A large commercial real estate owner had been using the same lease language for decades, and had merely asked its real estate attorney to update the language as each lease came due. The attorney rightly updated the indemnification clauses, yet did not have the appropriate knowledge of insurance lingo to adequately update the insurance requirements. Following 9/11, when this landlord attempted to demand that its tenants provide proof that they carried appropriate Terrorism Coverage, the tenants relied on the antiquated language of their lease to state that there was no requirement that they provide terrorism coverage. The lease required “all risks property insurance at least as broad as Extended Coverage Endorsement #4″. This term went out of popular use in the early 1970’s yet the reference to it in the leases remained through the terrorism events of 2001.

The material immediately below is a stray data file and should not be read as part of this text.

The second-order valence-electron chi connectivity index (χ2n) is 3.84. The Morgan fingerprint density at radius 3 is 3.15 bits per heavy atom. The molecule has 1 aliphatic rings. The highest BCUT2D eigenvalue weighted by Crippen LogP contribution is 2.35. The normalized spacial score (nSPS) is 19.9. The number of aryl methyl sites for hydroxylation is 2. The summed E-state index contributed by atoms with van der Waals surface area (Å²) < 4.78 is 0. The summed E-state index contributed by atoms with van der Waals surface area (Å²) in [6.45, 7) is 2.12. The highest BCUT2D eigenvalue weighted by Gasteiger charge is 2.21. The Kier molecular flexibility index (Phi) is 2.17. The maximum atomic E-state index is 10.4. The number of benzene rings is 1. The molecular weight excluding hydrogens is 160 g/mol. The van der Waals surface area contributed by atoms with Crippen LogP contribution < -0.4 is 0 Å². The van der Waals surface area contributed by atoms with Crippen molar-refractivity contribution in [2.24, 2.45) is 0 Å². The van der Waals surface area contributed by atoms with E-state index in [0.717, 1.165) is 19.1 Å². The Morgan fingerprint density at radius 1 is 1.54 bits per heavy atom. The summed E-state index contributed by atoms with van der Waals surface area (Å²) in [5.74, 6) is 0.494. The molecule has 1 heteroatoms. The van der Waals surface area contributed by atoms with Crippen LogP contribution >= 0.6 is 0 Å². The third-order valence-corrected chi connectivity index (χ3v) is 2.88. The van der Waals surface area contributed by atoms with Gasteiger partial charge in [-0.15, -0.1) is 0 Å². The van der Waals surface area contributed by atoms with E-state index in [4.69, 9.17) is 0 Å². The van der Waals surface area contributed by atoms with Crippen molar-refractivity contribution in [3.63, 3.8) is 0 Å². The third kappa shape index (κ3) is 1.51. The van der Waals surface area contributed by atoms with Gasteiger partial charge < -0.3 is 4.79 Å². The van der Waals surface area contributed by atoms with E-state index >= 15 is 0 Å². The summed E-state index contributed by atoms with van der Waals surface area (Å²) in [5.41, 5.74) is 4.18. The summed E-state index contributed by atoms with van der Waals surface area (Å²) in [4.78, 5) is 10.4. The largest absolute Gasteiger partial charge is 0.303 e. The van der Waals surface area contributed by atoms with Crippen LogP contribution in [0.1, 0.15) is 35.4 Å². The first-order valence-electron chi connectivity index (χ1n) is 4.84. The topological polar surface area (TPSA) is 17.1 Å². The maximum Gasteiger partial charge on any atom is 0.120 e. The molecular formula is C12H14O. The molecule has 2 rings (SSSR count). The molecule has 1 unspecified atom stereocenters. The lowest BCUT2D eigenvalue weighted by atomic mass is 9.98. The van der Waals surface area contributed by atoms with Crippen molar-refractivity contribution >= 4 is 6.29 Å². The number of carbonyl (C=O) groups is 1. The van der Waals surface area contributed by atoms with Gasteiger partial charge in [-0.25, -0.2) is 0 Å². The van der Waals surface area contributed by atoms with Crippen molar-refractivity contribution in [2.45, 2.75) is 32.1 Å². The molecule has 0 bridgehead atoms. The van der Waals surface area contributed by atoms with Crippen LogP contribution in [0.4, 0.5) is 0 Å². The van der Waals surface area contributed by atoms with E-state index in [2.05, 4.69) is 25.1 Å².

ICA conducted research through its historical policy library and found that in the 1970’s, the War Exclusion did include exclusions for terrorism or sabotage. ICA went back to the intention of the policy drafters insuring All Risks Coverage to establish that terrorism should be covered as part of that coverage, as it was not specifically excluded, thus proving that per the terms of the lease, the tenants must provide terrorism insurance going forward at their own cost and expense. Since the losses of September 11 th were covered by those insuring buildings near Ground Zero, Thus, if a tenant had “All Risks” Coverage prior to 9/11, then they had terrorism insurance per the terms of its lease and must continue to maintain it. ICA also assisted the Client and its counsel in re-drafting the insurance language of the lease to add a clause that the tenants must maintain certain specific insurance types and limits as well as requiring that they “maintain any additional insurance as the Landlord deems reasonable” to prevent any such conflicts in the future.